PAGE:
The National Highway Traffic Safety Administration (NHTSA) issued a cease and desist order on Tuesday to the manufacturer of a $199 aftermarket device that tricks Tesla’s Autopilot system into thinking a driver’s hands are on the steering wheel.
The “Autopilot Buddy” is a piece of magnetic plastic that attaches to a Tesla vehicle’s steering wheel in order to create the impression that the driver is keeping his or her hands there. Tesla’s advanced driver assist system Autopilot only works with continued pressure on the steering wheel. If a driver’s hands aren’t detected, the display behind the wheel will begin to flash, followed by audible warnings, and eventually Autopilot will disable itself. Autopilot Buddy appears designed for very foolish people who want to avoid those warnings.
“A product intended to circumvent motor vehicle safety and driver attentiveness is unacceptable,” said NHTSA deputy administrator Heidi King in a statement. “By preventing the safety system from warning the driver to return hands to the wheel, this product disables an important safeguard, and could put customers and other road users at risk.”
The website for Autopilot Buddy claims the device is manufactured in the US, but notes that it is not presently for sale in the US. The manufacturers claim their device returns Autopilot to its former glory: “‘Autosteer’ was first released to Telsa owners in Oct 2015,” the site reads. “Since that time Tesla’s ‘updates’ have slowly diminished the duration we can enjoy ‘autopilot’ in our cars.”
Essentially Autopilot Buddy is being sold as a “hack” that allows Tesla drivers to be more inattentive behind the wheel. And that’s really bad, especially these days when Tesla is under intense scrutiny by traffic regulators about its semi-autonomous Autopilot system. There have been a number of car crashes recently involving Tesla vehicles using Autopilot, three of which resulted in fatalities. Federal investigators recently issued a preliminary report on one fatal crash in Mountain View, California, in which Autopilot was reported to have made a navigational mistake contributing to the incident.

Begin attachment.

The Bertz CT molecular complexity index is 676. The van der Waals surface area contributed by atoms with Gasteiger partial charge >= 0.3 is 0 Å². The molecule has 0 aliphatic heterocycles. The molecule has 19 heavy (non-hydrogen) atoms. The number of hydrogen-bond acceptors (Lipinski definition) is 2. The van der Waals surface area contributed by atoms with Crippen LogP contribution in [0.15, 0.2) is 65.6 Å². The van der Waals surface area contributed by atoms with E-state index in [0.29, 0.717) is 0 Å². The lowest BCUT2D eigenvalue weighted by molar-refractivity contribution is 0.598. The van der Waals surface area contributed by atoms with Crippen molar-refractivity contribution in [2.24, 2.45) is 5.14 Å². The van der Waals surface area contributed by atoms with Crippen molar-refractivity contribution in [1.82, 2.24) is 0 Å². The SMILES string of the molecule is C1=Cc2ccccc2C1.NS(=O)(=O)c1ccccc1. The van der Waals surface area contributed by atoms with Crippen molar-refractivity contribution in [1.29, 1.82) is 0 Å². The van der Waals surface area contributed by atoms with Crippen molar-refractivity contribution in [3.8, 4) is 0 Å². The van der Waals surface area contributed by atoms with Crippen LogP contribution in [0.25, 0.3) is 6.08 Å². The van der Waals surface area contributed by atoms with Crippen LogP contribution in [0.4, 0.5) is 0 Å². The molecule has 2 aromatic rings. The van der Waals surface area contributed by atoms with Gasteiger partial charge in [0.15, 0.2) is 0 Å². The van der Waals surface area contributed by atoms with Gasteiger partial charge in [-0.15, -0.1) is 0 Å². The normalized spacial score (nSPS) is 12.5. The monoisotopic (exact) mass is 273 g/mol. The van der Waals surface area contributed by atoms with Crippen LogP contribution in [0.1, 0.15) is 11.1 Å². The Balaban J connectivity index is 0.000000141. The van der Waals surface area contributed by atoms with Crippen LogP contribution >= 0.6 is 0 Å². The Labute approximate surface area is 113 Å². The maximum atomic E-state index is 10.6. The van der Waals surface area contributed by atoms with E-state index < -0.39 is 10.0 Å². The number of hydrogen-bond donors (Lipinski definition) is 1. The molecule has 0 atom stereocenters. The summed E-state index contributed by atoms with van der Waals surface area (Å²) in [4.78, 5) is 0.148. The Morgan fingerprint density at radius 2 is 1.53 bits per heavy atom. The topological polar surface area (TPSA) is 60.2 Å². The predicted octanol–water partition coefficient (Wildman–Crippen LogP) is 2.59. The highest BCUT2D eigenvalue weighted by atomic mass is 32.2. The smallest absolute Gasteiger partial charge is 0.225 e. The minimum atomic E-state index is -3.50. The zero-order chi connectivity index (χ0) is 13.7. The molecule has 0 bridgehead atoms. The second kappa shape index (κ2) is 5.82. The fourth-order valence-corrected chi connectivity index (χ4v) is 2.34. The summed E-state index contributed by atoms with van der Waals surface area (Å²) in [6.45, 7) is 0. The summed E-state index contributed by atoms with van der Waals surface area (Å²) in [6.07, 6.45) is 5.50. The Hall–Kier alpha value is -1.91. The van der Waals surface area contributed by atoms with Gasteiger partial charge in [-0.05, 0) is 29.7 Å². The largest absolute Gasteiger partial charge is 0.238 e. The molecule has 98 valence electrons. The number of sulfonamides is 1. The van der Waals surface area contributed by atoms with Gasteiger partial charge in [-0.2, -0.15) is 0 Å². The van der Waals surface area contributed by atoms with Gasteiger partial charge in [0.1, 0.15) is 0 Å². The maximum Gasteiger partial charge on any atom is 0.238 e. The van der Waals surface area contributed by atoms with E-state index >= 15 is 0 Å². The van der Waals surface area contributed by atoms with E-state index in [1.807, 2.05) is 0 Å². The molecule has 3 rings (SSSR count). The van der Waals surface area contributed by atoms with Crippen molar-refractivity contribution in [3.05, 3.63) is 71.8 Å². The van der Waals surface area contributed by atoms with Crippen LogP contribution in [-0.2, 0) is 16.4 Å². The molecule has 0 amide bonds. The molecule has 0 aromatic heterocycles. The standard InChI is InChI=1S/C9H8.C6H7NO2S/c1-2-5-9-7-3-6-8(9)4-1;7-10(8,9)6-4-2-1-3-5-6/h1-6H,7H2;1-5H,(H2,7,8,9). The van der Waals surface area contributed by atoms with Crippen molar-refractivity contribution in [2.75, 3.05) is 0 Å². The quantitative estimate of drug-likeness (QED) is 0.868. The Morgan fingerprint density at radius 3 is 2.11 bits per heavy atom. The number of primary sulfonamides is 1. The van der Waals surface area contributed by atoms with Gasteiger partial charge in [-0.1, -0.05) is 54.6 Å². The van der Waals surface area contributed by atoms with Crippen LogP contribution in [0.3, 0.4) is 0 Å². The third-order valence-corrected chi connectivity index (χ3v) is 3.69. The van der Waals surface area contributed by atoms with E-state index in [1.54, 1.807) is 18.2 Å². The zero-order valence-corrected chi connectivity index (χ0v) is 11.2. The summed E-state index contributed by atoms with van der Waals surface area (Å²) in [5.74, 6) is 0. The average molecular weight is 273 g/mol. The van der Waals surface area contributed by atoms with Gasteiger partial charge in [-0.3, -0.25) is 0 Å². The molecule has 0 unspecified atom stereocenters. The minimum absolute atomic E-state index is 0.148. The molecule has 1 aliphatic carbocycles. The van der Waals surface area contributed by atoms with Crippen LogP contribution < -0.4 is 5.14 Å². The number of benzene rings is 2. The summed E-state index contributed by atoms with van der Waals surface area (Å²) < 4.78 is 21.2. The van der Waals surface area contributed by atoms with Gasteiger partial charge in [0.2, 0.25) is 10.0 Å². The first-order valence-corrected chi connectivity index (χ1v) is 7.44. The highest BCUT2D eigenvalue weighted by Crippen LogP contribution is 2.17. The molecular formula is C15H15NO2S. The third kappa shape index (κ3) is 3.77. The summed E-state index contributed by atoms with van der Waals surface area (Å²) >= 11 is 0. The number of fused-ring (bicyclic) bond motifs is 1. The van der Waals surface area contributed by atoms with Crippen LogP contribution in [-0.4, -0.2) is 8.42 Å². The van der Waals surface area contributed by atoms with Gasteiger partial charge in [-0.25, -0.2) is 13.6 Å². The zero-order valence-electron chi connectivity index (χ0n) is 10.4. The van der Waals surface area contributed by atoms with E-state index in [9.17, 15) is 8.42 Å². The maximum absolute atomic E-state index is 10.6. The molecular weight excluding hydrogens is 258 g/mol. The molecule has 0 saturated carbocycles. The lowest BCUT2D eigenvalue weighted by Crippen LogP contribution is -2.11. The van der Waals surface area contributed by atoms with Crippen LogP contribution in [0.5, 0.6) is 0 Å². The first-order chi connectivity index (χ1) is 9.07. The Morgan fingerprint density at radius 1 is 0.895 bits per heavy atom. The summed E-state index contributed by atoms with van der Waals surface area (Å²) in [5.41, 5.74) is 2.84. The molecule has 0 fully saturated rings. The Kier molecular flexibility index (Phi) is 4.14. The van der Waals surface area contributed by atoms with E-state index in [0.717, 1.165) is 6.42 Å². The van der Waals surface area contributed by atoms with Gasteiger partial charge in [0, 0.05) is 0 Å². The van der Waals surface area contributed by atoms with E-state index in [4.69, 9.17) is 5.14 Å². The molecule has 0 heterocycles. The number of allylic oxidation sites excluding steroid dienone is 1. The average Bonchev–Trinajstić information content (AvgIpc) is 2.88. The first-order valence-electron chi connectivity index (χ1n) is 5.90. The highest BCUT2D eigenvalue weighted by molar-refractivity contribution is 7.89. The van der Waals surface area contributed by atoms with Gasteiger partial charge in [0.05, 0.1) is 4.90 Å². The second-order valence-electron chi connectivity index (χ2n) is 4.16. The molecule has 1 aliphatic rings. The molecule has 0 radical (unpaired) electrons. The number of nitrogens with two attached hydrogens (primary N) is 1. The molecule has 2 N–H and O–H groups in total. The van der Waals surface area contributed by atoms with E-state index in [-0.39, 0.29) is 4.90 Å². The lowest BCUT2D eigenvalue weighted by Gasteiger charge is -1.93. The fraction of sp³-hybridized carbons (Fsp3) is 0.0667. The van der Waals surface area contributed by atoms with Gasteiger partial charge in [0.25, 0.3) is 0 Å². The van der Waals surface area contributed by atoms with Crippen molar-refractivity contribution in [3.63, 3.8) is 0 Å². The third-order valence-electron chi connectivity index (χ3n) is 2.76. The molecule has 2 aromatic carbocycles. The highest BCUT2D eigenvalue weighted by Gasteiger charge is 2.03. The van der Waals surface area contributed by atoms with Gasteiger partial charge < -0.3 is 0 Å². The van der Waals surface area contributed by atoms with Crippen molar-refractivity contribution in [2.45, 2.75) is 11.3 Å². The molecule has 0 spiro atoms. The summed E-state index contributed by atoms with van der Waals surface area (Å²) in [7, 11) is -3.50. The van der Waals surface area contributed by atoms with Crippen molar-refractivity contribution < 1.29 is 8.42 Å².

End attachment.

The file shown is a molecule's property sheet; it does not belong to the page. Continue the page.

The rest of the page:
Since its launch in 2015, Tesla owners have sought out new and creative ways to trick Autopilot. People couldn’t wait to upload videos sitting in the backseat while their cars drove “autonomously” down the highway. Tesla responded by updating its software to require drivers to keep their hands on the steering wheel — which seemed like a smart fix until one driver figured out all you needed to do to fool the system was wedge an orange against the wheel to simulate the pressure of a human hand. People love tricking technology, even if it could cost them their lives.
Autopilot Buddy seems designed to exploit that very human frailty. But even so, the manufacturers appear aware that what they’re trying to sell is highly unethical, and possibly illegal. The website includes a number of disclaimers. The manufacturers claim its “not intended to be a hands-off device” but is intended “for track use only,” which is hilarious because who only drives their Tesla on a closed track?
The trademark for Autopilot Buddy is held by an entity called Dolder, Falco, and Reese LLC, which is registered in Valencia, California. State records list the registered agent as Carl Reese, who also owns a construction firm in Valencia. We’ve reached out for comment and will update this story if we hear back.